Four Potential Rewards: From Foreman to Project Manager, Part 2

Foreman Project Manager Construction Worker Image Credit: Shutterstock / Visual Generation
Image Credit: Shutterstock / Visual Generation

Every electrical contractor agrees good project managers are hard to find. The first place contractors usually search for high-promise candidates is among the ranks of their best foremen. In part 1 of this series, we covered hurdles on the path to this solution. In this second installment, we point out four potential rewards that a general foreman—or anyone else in the company—should consider in pondering a promotion to project manager.

Reward No. 1: It’s easier on you

SARGENT: As anyone moves upward through the ranks in the construction industry—from apprentice, to journeyman, to subforeman, to general foreman, and beyond—the physical demands at each step along the way drop off dramatically. All other factors being equal, project managers can extend their careers years longer than a typical general foreman might. Their job is easier on their body.

McCOY: There is a great book by Michael Crawford, “Shop Class as Soul Craft.” Crawford contends that the factory line of the industrial age removed the creative process from our workplace and replaced it with a series of tasks. I agree with Fred; it is difficult to maintain the physical strains of 40 years in the field. I also propose that the work of a manager can be exhilarating in terms of creative freedom to explore new concepts and educate oneself to the best ways of managing the enterprise and the job site, which brings us to our next point.

Reward No. 2: It offers a broader view of the industry

SARGENT: The construction phase of a project is only one component of a longer string of activities that stretch over a period of time that far exceeds the duration of the on-site building process. An electrical project manager is in a position to see more of the bigger picture that goes well beyond the scope of installation work. This broader perspective can serve as a launching platform in one’s personal evolution from builder to businessperson.

McCOY: Consider also that project management can expose you to many new technologies that might not be available on a typical site. Recent advances in automation systems, building performance, off-site construction and automation, to name a few, are not necessarily new to the industry but offer many ways to provide solutions for clients and the challenging world of construction. As I tell students, in the next 20 years, you will experience more changes to this industry than we have seen in the last 50. It is an exciting time to be managing that change.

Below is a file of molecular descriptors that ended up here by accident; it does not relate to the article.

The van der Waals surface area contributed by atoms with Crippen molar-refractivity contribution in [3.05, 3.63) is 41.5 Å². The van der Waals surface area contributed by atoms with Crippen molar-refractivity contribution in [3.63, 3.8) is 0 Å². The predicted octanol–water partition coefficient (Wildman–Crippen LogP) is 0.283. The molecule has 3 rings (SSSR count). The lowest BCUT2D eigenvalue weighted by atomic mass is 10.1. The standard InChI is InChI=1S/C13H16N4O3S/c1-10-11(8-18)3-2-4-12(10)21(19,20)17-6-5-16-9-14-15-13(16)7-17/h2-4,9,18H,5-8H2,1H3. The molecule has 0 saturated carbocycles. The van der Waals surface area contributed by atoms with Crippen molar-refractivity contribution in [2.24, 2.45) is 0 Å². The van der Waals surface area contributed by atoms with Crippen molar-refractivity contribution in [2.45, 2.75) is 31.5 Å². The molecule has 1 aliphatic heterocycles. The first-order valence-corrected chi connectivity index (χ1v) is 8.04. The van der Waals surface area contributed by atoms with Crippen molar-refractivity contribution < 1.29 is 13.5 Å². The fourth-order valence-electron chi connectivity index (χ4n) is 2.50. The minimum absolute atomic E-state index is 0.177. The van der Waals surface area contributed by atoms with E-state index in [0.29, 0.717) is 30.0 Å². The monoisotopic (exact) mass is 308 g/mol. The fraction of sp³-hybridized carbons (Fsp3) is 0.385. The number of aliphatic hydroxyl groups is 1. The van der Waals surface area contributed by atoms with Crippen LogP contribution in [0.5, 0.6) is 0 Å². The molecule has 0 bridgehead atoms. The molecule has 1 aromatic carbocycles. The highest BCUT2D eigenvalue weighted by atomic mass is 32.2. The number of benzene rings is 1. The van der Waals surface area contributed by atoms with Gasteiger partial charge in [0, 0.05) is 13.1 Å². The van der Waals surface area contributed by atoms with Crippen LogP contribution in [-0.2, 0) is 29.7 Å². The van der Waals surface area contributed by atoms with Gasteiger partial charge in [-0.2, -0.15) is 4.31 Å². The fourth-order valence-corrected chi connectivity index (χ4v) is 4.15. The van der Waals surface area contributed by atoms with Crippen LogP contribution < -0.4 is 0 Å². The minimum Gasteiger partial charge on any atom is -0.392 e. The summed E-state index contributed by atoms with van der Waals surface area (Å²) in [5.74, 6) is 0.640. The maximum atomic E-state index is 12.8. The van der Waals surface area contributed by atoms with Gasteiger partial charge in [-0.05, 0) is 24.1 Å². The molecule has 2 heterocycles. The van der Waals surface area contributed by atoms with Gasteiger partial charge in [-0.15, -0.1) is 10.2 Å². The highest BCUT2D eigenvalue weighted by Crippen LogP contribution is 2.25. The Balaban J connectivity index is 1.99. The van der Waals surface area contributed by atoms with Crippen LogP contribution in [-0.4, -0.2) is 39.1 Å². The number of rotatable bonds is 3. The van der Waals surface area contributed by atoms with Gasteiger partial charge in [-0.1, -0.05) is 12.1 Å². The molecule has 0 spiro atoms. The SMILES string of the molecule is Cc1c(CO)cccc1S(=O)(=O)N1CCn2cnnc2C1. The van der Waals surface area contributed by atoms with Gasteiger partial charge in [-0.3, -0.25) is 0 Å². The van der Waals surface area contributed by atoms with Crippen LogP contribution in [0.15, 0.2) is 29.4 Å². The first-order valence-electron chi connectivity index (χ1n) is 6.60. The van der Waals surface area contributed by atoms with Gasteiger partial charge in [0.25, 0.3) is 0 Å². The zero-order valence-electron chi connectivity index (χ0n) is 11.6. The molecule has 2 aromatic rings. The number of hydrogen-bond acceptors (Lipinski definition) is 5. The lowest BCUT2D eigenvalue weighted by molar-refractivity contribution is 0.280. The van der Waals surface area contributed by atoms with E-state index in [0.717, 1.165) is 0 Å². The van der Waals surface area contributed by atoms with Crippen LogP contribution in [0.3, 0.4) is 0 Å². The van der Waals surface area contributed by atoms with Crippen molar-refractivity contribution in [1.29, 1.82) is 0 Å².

Reward No. 3: It can lead to an assortment of expanded opportunities

SARGENT: The role of project manager provides most people with the potential to build their roster of business contacts, become acquainted with the operations of other companies and develop a reputation for certain accomplishments. The greatest value anyone can bring to an organization will always be based on the strength of their connections with individuals in other organizations. Serving as a project manager can open doors to do that.

McCOY: Speaking from the classroom perspective again, today’s students consider themselves consultants. This new role does not mean they will hop from company to company or job to job without loyalty to the organization or industry. One lesson of the recession has been that each individual needs to be prepared for change, and that requires them to contain value through gathering their own knowledge and experience. Our students collect knowledge and experience and expect organizations to value them for those attributes, as opposed to the position they fill.

Reward No. 4: It will always be in demand

SARGENT: Decades ago, the term “project management” would most likely be understood as a reference to construction work. Today it is readily associated with many fields. Notwithstanding, the skills and traits of a highly capable electrical project manager are eminently transferrable to a broad realm of business endeavors—and will always be in demand.

McCOY: Add to those skills the impending retirement of a majority of the management workforce, and you have a roadmap to job security and leverage for your job description. We also increasingly stress the need for you to develop strong, nontechnical skills in your management practice. 

NECA offers online courses that provide practical training on the everyday responsibilities and tasks of electrical project managers. Take 50% off with code ECMagAug19 and learn more at www.necanet.org/PM.

About the Author

Andrew McCoy

Service and Maintenance Contributor

Andrew McCoy is the Preston and Catharine White Fellow and Department Head of the Department of Building Construction in the Myers-Lawson School of Construction at Virginia Tech. Contact him at apmccoy@vt.edu.

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